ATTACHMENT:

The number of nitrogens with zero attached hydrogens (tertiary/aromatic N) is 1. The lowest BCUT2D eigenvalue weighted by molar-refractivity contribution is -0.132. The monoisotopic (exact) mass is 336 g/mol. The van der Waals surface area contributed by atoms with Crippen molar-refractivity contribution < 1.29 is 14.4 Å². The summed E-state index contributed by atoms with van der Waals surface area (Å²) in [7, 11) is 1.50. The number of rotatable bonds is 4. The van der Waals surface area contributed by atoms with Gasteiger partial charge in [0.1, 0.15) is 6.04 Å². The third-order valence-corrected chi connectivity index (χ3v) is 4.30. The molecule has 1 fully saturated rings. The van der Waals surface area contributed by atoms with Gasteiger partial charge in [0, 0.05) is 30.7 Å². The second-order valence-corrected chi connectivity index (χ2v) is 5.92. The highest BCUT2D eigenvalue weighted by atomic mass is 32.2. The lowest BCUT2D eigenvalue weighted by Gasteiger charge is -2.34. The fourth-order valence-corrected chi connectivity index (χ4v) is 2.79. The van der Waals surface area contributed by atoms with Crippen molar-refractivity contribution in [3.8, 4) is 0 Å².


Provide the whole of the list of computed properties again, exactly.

The number of nitrogens with zero attached hydrogens (tertiary/aromatic N) is 1. The lowest BCUT2D eigenvalue weighted by molar-refractivity contribution is -0.132. The monoisotopic (exact) mass is 336 g/mol. The van der Waals surface area contributed by atoms with Crippen molar-refractivity contribution < 1.29 is 14.4 Å². The summed E-state index contributed by atoms with van der Waals surface area (Å²) in [7, 11) is 1.50. The number of rotatable bonds is 4. The van der Waals surface area contributed by atoms with Gasteiger partial charge in [0.1, 0.15) is 6.04 Å². The third-order valence-corrected chi connectivity index (χ3v) is 4.30. The molecule has 1 fully saturated rings. The van der Waals surface area contributed by atoms with Gasteiger partial charge in [0, 0.05) is 30.7 Å². The second-order valence-corrected chi connectivity index (χ2v) is 5.92. The highest BCUT2D eigenvalue weighted by atomic mass is 32.2. The lowest BCUT2D eigenvalue weighted by Gasteiger charge is -2.34. The fourth-order valence-corrected chi connectivity index (χ4v) is 2.79. The van der Waals surface area contributed by atoms with Crippen molar-refractivity contribution in [3.8, 4) is 0 Å².